About the project
It has been suggested that ancient Greek drama was a form of storytelling, communal therapy, and ritual reintegration for combat veterans by combat veterans. Sophocles himself was a general. At the time Aeschylus wrote and produced his famous Oresteia, Athens was at war on six fronts. The audiences for whom these plays were performed were undoubtedly composed of citizen-soldiers. Also, the performers themselves were most likely veterans or cadets. Seen through this lens, ancient Greek drama appears to have been an elaborate ritual aimed at helping combat veterans return to civilian life after deployments during a century that saw 80 years of war.
Theater of War presents readings of Sophocles’ Ajax and Philoctetes to military and civilian communities across the United States and Europe. These ancient plays timelessly and universally depict the visible and invisible wounds of war. Each performance is followed by a powerful audience discussion led by community panelists. This project has been presented for diverse audiences in a wide array of settings, including military installations, hospitals, medical schools, universities, homeless shelters, libraries, public housing developments, cultural institutions, high schools, prisons, and public parks.
About the plays
Ajax by Sophocles
Written in 5th Century B.C., Sophocles’ tragedy follows Ajax, a Greek warrior who falls into an interminable depression. Coping with the death of great warrior and friend, Achilles, Ajax is slighted when Achilles’ armor is unjustly awarded to the poet Odysseus instead. Ajax becomes furious and driven into madness resolves to murder those responsible for this decision but is put under a spell by the goddess Athena and massacres innocent cattle and herdsmen in his confusion. His family and friends attempt to console him, but filled with shame and remorse for his actions, Ajax ultimately commits suicide.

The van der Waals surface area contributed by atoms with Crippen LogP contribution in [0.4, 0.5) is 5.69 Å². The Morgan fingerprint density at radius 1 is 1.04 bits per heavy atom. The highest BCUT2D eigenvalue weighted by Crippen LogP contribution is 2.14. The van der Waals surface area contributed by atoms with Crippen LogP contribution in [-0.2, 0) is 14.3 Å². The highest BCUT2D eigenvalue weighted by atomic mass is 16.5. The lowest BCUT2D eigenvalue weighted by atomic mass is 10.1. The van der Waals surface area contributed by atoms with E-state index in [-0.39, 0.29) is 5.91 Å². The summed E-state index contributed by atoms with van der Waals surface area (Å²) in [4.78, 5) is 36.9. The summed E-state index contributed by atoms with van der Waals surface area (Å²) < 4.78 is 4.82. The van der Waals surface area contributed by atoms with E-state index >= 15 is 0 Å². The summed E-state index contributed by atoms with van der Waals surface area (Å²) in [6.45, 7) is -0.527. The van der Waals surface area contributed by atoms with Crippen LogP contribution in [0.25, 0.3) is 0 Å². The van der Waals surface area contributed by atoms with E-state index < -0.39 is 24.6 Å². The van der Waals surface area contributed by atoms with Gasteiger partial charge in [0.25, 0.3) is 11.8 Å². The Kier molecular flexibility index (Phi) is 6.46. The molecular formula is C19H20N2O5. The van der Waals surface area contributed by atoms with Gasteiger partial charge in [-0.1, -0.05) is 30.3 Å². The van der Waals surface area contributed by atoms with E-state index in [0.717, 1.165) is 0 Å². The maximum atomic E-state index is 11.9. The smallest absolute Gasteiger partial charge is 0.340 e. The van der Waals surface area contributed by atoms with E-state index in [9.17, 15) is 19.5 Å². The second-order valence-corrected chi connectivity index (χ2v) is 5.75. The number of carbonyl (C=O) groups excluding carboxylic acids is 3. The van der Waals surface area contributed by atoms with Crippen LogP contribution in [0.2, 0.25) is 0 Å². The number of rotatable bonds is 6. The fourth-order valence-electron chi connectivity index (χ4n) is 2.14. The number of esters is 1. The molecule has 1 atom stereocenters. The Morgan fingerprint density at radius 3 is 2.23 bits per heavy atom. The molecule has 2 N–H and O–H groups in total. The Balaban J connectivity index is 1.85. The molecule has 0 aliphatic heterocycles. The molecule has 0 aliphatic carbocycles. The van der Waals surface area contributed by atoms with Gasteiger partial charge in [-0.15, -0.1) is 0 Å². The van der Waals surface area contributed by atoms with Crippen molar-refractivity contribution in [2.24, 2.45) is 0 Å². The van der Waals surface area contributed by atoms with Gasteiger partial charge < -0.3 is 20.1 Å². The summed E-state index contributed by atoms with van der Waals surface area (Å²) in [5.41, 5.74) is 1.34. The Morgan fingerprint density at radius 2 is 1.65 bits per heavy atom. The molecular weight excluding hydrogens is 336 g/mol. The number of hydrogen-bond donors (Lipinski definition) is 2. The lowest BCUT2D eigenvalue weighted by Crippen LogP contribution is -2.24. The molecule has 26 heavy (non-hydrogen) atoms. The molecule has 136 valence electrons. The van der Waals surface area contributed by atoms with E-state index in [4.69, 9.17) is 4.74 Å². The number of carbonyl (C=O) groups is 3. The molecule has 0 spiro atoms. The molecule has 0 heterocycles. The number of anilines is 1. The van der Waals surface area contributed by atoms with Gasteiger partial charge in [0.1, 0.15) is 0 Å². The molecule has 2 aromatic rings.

Philoctetes by Sophocles
Sophocles’ Philoctetes tells the story of decorated warrior who is abandoned on a deserted island because of mysterious chronic illness that he contracts on the way to the Trojan War. Nine years later, the Greeks learn from an oracle that in order to win the war they must rescue him from island. When they finally come for him, the wounded warrior must overcome nine long years of festering resentment and shame in order to accept help from the very men who betrayed him.
Theater of War Highlights
Chairman of the Joint Chiefs of Staff Gen. Joseph Dunford presents Theater of War to Joint Chiefs and Combatant Commanders
National Defense University, Fort McNair, Washington, DC / 2017
Zach Grenier, Glenn Davis, and Marjolaine Goldsmith are introduced by the Chairman of the Joint Chiefs of Staff Gen. Joseph Dunford. See article.
Reading of Scenes from Sophocles’ AJAX
National Geographic Society, Washington, DC / 2016
Jeffrey Wright, Marjolaine Goldsmith, Reg E. Cathey, and David Strathairn present Theater of War on the fifteenth anniversary of the Sept 11 attacks. This performance was featured in The New Yorker.
Violence interrupters and veterans watch Theater of War
Brooklyn Public Library, Crown Heights Branch / 2017
Consent & Sexual ViolenceTape
Tape has been developed as a sexual assault awareness and prevention training program that uses dramatic readings of Stephen Belber’s 1999 play to ignite powerful discussions about consent, sexual assault, rape, and power dynamics.
Drawing from an ancient Greek tragedy about a vicious act of violence committed by an angry man with an invincible weapon, this project aims to generate powerful dialogue between concerned citizens, members of the law enforcement community, victims and perpetrators of gun violence, and the general public.
Natural DisasterBook of Job
Developed in collaboration with PopTech, The Book of Job was created to promote healing dialogue within the community of Joplin, which was devastated by a tornado in May 2011. The project has since been presented all over the country and the world, from New York City (Hurricane Sandy), to Pascagoula, MS (10-year anniversary of Hurricane Katrina), to Japan (Fukushima)